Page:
Warriors out to end drought
Sport24 columnist Arthur Turner (File)
The Warriors need to develop a winning culture if they are to win the MTN40 Championship final in East London on Friday.
They are the only team that has never won a trophy since the inception of the franchise system in 2004. This will be their fourth franchise final and they need to deliver silverware.
Eastern Cape teams over the years have struggled to win trophies in spite of having fantastic teams and players. Border for example, never won a domestic trophy in South African cricket. This is surprising for a region that is steeped in cricket tradition and has produced so many gifted players like the legendary Graeme Pollock.
The only successful era for Eastern Province cricket was under the leadership of Kepler Wessels. He was an outstanding captain and they achieved success that they had never experienced before - or since. They won the Currie Cup for the first time in their history in 1989 and went on to tie the Currie Cup once more before it was replaced at unity. They also won the Castle Cup (replaced Currie Cup in 1992), Benson & Hedges series and the Nissan Shield twice each during the Wessels era. The only other success Eastern Province had before this was in the 1970s when they won the Gillette Cup on two occasions.
In the provincial era after unity between 1992 and 2004, both Eastern Province and Border - who make up the Warriors franchise today - only won one domestic trophy (when Eastern Province won the Castle Cup in 1992). During this period both Eastern Province and Border were on the losing side in eight domestic finals.
It remains unacceptable that a franchise with the quality and quantity of talent they have had at their disposal over the years has failed to deliver on the domestic front. There is no doubt that the time has arrived for the team to rectify the position and deliver for their fans, sponsors and hard working administration. They need to develop a culture of winning that has been missing for years and even decades.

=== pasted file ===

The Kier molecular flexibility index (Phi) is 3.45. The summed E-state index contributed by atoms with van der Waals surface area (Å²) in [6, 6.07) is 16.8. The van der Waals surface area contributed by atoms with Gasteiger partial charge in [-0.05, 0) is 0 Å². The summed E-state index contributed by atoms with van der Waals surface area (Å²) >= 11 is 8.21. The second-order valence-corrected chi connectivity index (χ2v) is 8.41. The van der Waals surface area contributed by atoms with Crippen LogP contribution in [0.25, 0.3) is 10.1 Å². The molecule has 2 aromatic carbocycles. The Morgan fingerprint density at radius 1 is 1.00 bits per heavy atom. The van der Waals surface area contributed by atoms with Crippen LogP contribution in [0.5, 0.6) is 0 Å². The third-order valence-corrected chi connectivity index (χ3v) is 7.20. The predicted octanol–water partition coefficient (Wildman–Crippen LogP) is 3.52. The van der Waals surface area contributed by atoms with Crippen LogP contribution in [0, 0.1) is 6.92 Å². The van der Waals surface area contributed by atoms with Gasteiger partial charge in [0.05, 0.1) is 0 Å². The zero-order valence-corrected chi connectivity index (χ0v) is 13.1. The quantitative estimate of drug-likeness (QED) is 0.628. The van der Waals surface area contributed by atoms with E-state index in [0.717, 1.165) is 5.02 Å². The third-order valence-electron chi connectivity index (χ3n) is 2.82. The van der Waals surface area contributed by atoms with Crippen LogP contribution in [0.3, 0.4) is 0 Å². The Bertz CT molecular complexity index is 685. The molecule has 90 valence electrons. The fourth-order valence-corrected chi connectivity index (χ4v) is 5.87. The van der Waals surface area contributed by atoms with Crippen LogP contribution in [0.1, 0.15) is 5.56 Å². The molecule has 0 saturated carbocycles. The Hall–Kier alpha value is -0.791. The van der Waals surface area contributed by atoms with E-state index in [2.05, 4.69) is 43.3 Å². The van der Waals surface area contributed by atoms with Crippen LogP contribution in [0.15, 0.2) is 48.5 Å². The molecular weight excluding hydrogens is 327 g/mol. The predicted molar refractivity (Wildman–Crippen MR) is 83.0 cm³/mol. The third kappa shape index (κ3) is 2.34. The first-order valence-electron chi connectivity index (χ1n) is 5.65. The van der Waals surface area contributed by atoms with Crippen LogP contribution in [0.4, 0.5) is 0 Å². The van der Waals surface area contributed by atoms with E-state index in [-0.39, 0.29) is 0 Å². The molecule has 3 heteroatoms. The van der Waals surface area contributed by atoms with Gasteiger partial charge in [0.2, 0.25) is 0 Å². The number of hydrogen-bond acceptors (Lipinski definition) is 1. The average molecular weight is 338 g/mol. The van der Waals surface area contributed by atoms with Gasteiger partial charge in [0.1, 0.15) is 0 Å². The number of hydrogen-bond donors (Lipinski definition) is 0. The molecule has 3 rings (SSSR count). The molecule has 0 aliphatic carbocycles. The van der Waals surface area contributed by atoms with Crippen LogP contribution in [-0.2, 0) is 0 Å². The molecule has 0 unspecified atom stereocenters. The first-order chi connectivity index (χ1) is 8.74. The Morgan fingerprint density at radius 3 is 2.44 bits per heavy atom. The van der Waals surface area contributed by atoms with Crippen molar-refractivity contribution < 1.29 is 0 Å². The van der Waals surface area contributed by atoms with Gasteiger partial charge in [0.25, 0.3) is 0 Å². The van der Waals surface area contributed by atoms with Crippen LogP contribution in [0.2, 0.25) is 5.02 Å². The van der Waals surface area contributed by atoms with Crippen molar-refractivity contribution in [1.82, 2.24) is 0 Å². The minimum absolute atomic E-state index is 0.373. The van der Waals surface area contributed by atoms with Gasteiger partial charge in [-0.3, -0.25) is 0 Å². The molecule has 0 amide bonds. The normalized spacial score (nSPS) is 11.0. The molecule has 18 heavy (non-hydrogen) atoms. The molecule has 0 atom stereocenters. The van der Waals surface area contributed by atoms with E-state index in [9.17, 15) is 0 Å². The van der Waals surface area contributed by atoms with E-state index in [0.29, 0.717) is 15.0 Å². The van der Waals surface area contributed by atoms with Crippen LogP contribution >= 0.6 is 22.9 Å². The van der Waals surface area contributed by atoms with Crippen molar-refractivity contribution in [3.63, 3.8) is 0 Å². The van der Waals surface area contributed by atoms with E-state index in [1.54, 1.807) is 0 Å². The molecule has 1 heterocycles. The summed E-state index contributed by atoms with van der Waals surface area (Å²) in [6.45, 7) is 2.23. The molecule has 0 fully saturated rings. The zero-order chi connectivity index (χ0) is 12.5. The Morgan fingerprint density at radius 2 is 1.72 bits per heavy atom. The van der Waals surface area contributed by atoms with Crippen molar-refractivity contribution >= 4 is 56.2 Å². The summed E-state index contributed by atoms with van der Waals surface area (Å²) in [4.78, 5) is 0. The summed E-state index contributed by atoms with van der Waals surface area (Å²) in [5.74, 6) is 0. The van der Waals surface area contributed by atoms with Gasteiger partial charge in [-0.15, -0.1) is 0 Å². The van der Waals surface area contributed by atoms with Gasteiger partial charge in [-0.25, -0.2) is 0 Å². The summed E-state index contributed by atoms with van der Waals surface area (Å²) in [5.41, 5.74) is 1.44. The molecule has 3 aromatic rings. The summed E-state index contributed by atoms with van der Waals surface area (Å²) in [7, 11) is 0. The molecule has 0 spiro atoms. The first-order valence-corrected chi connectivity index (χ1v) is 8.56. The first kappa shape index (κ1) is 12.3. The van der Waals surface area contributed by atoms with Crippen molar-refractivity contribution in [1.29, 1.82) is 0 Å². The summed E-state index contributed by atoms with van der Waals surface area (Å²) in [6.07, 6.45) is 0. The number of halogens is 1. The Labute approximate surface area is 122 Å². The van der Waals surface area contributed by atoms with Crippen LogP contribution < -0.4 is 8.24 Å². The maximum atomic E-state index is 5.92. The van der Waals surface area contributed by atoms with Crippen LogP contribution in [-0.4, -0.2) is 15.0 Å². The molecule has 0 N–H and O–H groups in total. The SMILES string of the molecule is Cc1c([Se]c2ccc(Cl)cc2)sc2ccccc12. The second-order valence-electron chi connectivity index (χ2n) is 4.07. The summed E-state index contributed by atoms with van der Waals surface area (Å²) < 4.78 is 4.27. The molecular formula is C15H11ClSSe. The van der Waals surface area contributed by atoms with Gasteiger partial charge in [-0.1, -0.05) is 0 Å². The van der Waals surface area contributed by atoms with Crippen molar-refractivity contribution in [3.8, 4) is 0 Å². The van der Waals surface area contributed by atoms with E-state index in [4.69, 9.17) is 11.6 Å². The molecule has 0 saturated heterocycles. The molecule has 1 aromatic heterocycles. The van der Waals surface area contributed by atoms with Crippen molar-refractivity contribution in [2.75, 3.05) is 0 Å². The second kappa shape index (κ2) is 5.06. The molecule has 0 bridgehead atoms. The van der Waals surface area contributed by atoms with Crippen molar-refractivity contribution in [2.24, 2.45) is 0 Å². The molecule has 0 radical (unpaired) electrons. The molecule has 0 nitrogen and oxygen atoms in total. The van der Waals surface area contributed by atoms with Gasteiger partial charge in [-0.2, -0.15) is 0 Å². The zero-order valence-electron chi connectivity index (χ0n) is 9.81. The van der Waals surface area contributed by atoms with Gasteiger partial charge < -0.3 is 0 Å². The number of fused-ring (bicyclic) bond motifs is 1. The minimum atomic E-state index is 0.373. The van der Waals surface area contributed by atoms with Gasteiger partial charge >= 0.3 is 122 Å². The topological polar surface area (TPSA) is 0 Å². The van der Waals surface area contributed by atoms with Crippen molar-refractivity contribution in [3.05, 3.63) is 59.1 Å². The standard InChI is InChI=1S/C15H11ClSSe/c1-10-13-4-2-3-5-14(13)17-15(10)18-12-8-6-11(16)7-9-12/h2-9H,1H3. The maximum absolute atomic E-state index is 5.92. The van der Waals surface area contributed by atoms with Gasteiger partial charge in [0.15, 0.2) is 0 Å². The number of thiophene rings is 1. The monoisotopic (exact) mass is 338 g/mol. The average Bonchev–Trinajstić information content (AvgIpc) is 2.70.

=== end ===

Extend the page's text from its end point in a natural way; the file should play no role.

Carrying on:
There are signs that international players like Jacques Kallis and Mark Boucher have given them that self belief to win as we saw in Paarl on Friday night, but this needs to be sustained. If all their international stars are available they are the best team in South African domestic cricket as no less than eight of the Warriors players have played international cricket.
Their opponents in the MTN40 final, the Dolphins, are a surprise package and only won three matches in the round robin stage of the competition.
On paper they do not have the same quality of players as the Warriors, but as we know in sport anything can happen. Remember how Pakistan came back from the dead in Australia in 1992 to win the World Cup? The Dolphins showed at SuperSport Park that they are a team with character and can’t be written off.
Playing the final in East London is not ideal for the Warriors as St George's Park is their main ground. Also, St George's Park is an imposing ground for visiting teams and a difficult place to win. The administrators have certainly given up a percentage of home ground advantage by playing in East London. It is very similar to the Cobras not playing the semi-final at Newlands last Friday.
The time has arrived for the Warriors to shed their minnow status and take their rightful place in franchise and South African cricket. Once they get across the line and win a domestic trophy it will be the start of a whole new era for them. They simply need to learn how to be ruthless and win finals; they are more than good enough. Arthur is a former cricket administrator and current player
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